Banks Are Just Beginning to Understand the Power (and Limitations) of Artificial Intelligence

Citi Ventures‘s recent investment in Anaconda, an Austin, Texas-based AI and machine learning (ML) software company, shows the industry’s commitment to staying at the forefront of this growing and developing field.

AI has certainly generated a lot of chatter and buzz in the financial world, but banks are still challenged to implement it properly.

Citi Ventures’s co-head of venture investment, Ramneek Gupta, told Bank Innovation he thinks these problems mainly stem from finding the right talent to manage machine learning operations, building necessary computing power, getting products into production, and the way that banks are siloed.

“A place a lot of financial services institutions have challenges is creating access around the various silos that exist within the bank,” said Gupta.

But he is confident that banks can get more out of their propriety data to use in AI applications.

“Where banks once used statistical modeling capabilities, banks are now levering ML capabilities,” he said.  “AI is an evolutional trend, in the number of applications, which are already very data forward and data focused.”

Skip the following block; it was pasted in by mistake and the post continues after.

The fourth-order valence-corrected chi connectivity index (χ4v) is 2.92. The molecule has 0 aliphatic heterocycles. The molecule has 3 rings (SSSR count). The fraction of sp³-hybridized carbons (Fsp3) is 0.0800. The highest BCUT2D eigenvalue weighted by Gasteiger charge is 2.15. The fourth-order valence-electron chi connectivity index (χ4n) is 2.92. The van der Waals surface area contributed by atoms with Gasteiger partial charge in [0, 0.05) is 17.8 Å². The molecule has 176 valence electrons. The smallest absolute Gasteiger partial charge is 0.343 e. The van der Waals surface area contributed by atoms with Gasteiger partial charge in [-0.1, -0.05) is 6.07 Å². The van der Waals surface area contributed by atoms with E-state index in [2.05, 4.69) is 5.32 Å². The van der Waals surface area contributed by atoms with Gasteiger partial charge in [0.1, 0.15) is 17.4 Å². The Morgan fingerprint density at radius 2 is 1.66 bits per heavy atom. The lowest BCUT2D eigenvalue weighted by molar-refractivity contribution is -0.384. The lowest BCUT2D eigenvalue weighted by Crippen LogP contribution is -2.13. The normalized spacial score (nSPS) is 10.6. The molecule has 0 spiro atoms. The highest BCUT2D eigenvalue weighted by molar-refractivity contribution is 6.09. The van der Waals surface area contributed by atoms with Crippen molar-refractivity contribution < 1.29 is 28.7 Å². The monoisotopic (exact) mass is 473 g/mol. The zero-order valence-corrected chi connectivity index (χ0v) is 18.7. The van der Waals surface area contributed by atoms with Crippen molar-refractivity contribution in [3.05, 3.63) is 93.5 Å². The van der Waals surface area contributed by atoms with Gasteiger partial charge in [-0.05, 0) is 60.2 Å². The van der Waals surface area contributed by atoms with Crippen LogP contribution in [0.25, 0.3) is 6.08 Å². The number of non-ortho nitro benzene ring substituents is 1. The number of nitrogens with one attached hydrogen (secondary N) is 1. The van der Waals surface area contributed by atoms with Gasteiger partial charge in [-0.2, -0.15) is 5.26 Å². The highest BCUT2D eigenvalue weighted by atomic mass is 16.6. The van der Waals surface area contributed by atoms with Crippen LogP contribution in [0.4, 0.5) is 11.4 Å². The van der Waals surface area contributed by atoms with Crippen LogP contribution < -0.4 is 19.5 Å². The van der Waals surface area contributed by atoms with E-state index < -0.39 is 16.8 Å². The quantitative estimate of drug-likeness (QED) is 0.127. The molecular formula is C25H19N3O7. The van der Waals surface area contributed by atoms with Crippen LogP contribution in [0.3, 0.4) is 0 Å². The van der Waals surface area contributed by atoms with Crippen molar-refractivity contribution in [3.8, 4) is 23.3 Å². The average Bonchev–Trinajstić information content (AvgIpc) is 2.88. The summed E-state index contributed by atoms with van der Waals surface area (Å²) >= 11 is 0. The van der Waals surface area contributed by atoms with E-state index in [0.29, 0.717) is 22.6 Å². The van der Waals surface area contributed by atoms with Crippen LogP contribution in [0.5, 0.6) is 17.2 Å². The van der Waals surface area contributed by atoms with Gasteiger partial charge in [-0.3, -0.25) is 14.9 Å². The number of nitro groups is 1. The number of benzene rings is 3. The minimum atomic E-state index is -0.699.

It’s this evolution of AI that Citi has invested in, Gupta says the investment in Anaconda was years in the making.

“We’ve been tracking Anaconda for the better part of two years,” said Gupta. “In that period, we helped them get access to Citi, and the capabilities of the platform, that culminated in adoption into Citi’s architecture.”

Accessing Expectations 

Anaconda CEO Scott Collison told Bank Innovation that some of the more common use cases among the banks that use their platform, are AML, realtime credit decisions, and modeling for stress testing. Some of the banks currently utilizing the platform are JPMorgan Chase, Goldman Sachs, Bank of America, Merrill Lynch, HSBC, and others.

“It’s very hard for a bank to write a general-purpose platform for enabling AI,” said Collison. “Banks are good at writing single-purpose applications, online banking, trading applications, but if you’re going to run a variety of things NLP, anti-fraud, AML, real time credit decisions, that forces you to write a general-purpose platform.”

The current use cases for AI in banks may have also set the bar of expectations too low.

“There were some misplaced expectations and people thought that as long as we have natural language processing (NLP), for example, then we have solved the problem of chatbots, but it’s only the beginning,” Eran Livneh, vice president of marketing at Personetics, a AI and banking software provider, told Bank Innovation.

“The main advantage AI can bring in terms of customer experience is helping customers manage their day-to-day finances better,” said Livneh.

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